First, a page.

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If I have 4 working threads and 1 I/O thread running on a quad-core, one of the threads will be overlapped with another. How do i make sure that it is the input thread that is always overlapped with another so that i can sched_yield() to give up its current time slice to the other thread. If it is two worker threads that are overlapped, a yield on the input thread will not have any effect, right? Will sched_yield bring another thread from a different core anyway?

#include <sched.h>
#include <pthread.h>
void test(void*) {
   while(1) {}
}
int main (void) {
   pthread_t t; 
   for(int i = 0;i < 4;i++)
       pthread_create(&t,0,(void*(*)(void*))test,0); //workers
   while (1) {
       sched_yield(); //input thread
   }
   return 0;
}

Edit The input thread needs to poll for incoming messages. The library i am using (MPI) is not interrupt driven and condition variables are useless in this context. What i want to do in the input thread is check for a condition once, and give up on its time slice. If there are enough cores to run all threads, the input thread will run on its own core. If not, it will run minimum number of checks i.e. once per time slice. I hope i am clear enough.

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Should the I/O thread do nothing while the workers are running? Then you could simply count the number of workers finished and use a condition variable in order to block the I/O thread. –  Zeta Mar 9 '13 at 0:18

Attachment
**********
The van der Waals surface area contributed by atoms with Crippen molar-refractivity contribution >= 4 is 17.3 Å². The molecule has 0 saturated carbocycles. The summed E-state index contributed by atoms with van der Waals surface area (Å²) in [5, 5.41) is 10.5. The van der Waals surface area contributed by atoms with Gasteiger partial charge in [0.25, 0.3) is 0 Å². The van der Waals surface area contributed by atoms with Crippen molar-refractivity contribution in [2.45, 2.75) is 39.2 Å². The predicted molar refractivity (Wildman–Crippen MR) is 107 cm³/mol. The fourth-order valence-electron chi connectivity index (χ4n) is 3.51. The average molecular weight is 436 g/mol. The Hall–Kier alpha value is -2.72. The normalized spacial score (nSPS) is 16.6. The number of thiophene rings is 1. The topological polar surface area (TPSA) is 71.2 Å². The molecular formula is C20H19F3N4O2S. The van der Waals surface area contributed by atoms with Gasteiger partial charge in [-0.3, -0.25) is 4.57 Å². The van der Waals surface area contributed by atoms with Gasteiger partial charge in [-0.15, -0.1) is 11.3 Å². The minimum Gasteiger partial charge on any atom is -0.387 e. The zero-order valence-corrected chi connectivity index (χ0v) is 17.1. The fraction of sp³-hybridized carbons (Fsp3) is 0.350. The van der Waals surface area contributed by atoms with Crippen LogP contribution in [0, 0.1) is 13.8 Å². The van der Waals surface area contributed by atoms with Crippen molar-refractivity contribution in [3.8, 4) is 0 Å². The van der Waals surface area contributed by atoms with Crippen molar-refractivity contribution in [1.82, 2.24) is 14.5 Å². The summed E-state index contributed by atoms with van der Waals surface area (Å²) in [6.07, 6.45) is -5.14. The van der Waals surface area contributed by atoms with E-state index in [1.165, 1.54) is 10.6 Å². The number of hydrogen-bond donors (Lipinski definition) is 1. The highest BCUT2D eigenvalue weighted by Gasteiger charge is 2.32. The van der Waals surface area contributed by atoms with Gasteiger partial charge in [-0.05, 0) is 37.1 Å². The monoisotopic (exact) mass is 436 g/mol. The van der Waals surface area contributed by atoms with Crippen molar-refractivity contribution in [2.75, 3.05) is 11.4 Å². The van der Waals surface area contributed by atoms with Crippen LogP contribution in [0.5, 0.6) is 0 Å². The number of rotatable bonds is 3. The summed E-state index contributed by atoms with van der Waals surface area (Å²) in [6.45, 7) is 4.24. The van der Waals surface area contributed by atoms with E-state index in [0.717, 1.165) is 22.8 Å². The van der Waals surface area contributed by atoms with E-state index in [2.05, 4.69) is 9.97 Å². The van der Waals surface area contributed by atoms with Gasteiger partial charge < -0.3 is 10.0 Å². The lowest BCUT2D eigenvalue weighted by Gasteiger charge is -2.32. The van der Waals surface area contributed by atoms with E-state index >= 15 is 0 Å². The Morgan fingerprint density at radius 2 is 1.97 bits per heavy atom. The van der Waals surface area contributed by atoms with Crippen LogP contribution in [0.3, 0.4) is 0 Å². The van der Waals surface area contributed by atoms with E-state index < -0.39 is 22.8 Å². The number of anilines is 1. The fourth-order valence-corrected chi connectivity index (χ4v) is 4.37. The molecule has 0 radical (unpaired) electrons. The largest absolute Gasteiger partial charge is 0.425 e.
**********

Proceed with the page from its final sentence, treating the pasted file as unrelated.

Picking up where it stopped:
3  
You need to read an OS principles book. Sooner, rather than later. All modern OS are preemptive, and 99% of the reason for that is optimizing I/O performance. –  Martin James Mar 9 '13 at 0:19
    
@Zeta The input-output thread is not blocked on input. It needs to poll for messages coming through network and also do other bookkeeping stuff. –  danny Mar 9 '13 at 0:50
    
sched_yield is not the way you manage this. Proper use of synchronization primitives such as condition variables will ensure that the threads that can make forward progress are executing and the ones that can't are blocked. –  R.. Mar 9 '13 at 0:52
    
Please see my edit and give me feedback. Thanks. –  danny Mar 9 '13 at 0:58
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2 Answers

up vote 1 down vote accepted

Hmmm, MPI_recv claims to be blocking unless you do something specific to change that. MPI's underlying comms infrastructure is elaborate, and I don't know if 'blocking' extends as far as waiting on a network socket with a call to select(). You're sort of stating that it doesn't, which I can well believe given MPI's complexity.

MPI's Internals

So if MPI_recv in blocking mode inevitably involves polling one needs to work out exactly what the library underneath is doing. Hopefully it's a sensible poll (ie, one involving a call to nanosleep()). You could look at the Open MPI source code for that (eek), or use this and GTKWave to see what its scheduling behaviour is like in a nice graphical way (I'm assuming you're on Linux).